If you thought your government was corrupt, you are absolutely correct, according to a new study. However, that corruption is very likely to be closer to you than Washington D.C.
The goal of the research was to study and rank the levels of corruption in all 50 states "based on systems in place to prevent and expose governmental inpropriety. The results were much more disappointed than even the most cynical citizen would have thought.
The comprehensive probe found that in state after state, open records laws are laced with exemptions and part-time legislators and agency officials engage in glaring conflicts of interests and cozy relationships with lobbyists. Meanwhile, feckless, understaffed watchdogs struggle to enforce laws as porous as honeycombs.
These are among the practices illuminated by the State Integrity Investigation, which measured hundreds of variables to compile transparency and accountability grades for all 50 states. The results are nothing short of stunning.
Except for Alaska, not one state in the union graded higher than a C. Shamefully only two others earned a higher grade than a D+ and 11 states received failing grades. Out of all states, Michigan is scored the lowest.
The bottom includes many western states that champion limited government, like Nevada, South Dakota and Wyoming, but also others, such as Maine, Delaware and dead-last Michigan, that have not adopted the types of ethics and open records laws common in many other states.
The study also noted that at the top (of the bottom) are those states considered "bastions of progressive government," For instance,
California (ranked 2nd with a C-), and states notorious for corrupt pasts (Connecticut, 3rd with a C-, and Rhode Island, 5th with a D+).
The reasons for that aren't because there is more personal intergrity in new England but, the researchers pointed out, past scandal have led to "significant reforms and relatively robust ethics laws, even if dubious dealings linger in the halls of government."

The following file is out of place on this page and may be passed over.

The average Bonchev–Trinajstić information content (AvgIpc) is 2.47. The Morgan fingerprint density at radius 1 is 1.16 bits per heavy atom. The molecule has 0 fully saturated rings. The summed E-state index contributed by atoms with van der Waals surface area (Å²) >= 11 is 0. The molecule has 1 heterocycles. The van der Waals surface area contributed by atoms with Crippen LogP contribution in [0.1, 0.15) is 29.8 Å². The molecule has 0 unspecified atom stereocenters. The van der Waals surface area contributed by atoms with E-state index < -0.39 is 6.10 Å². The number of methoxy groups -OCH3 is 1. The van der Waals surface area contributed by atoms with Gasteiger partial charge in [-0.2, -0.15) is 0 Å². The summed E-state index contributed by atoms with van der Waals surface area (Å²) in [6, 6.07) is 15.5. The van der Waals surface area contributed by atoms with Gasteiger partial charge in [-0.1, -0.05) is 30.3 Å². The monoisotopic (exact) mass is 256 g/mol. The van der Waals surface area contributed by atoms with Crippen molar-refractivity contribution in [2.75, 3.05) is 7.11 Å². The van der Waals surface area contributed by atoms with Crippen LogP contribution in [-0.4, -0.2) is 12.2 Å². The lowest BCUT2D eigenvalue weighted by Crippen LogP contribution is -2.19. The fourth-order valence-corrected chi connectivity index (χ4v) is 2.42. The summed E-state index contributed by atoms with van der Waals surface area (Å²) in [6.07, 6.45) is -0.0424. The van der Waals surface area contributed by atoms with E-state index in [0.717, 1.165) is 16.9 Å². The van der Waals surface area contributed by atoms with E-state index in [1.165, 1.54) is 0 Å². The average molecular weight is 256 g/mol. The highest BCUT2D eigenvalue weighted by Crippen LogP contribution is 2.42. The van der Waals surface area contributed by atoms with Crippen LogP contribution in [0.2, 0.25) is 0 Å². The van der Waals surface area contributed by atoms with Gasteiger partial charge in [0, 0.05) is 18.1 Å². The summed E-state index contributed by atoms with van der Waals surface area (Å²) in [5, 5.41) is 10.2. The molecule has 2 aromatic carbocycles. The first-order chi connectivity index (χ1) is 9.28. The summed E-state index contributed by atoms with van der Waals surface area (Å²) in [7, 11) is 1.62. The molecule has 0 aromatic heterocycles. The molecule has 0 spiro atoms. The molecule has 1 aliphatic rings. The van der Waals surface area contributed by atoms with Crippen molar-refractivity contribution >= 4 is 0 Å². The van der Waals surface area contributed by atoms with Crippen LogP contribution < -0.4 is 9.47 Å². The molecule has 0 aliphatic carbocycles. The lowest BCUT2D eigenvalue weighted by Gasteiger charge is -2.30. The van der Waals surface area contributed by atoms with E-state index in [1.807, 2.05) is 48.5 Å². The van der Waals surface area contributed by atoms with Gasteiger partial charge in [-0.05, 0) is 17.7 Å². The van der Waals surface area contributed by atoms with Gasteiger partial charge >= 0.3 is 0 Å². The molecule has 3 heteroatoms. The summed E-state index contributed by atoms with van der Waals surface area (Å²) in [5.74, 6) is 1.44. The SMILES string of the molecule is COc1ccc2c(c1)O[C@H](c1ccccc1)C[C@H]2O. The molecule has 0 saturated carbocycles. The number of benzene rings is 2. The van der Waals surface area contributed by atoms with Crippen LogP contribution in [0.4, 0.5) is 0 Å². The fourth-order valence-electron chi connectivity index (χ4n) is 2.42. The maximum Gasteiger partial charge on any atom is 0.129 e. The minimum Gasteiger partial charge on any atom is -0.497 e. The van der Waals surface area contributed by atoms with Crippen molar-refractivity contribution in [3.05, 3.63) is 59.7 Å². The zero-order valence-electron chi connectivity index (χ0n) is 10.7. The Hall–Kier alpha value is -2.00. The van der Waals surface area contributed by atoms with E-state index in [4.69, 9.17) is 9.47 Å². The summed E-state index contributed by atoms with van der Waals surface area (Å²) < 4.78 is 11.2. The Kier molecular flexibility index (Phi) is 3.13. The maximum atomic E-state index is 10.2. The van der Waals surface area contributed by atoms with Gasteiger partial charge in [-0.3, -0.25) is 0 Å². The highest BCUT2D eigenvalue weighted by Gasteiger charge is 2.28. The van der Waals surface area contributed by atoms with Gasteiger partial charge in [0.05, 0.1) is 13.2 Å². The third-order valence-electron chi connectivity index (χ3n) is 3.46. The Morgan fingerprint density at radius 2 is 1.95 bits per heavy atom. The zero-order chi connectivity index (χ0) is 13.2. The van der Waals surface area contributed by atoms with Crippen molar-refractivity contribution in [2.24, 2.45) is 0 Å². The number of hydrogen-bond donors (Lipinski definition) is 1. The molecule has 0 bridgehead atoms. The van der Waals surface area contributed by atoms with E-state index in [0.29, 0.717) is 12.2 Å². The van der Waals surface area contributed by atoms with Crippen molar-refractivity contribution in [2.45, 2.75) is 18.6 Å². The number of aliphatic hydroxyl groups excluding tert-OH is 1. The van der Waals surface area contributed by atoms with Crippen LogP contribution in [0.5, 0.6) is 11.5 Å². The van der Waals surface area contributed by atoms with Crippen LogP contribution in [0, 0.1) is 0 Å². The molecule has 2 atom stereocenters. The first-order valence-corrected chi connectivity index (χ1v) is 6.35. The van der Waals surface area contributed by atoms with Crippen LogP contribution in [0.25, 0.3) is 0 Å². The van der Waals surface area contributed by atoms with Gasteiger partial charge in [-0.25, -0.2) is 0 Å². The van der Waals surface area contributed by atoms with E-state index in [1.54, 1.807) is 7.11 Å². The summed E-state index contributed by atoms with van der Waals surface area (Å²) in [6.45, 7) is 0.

So the problem is merely about electing better quality politicians (no doubt that would help) but by giving much more power to agencies charged with oversight. That has to be the greatest dread of all lobbyists and politicians on the take.
While the Red States by and large did worse, the levels of corruption from both parties were universally high.
The findings may be deflating to the two-thirds of Americans who, according to a recent poll, now look to the states for policy solutions as gridlock and partisanship have overtaken Washington D.C.
These results strongly suggest that the federal government is only part of the problem. Perhaps blaming one party or the other is simply a highly effective deflection.
In any case, things will not improve until state governments end "business as usual" politics.
Useless Anger and the Failure of Partisanship
There's more than a touch of irony that last year a poll found that 65% of Americans were dissatisfied with the nation's system of government and how well it works, the highest percentage in Gallup's trend since 2001. The poll noted too that Republicans and independents are largely responsible for the overall decrease in satisfaction with government effectiveness in recent years.
If Americans, especially Republicans and independents, are so angry at the way their government operates, then perhaps they should look harder at how they voted in state elections. Voting by party alone is a recipe for further shady dealing.
Whether Democrat or Republican, voters must hold their state representatives and governors more accountable. Zero tolerance. Moreover, instead of party politics, fed-up citizens must begin demanding stronger ethics reform legislation to close loopholes along with greater authority and funding given to regulatory bodies.
The path to better government is clear enough. Where there has been improvement, it has come from states that have taken accountability seriously.
However,the real question is whether Americans simply want to complain even as they continue to elect the same corrupt politicians.
In theory, that's something voters from both parties should be able to agree on.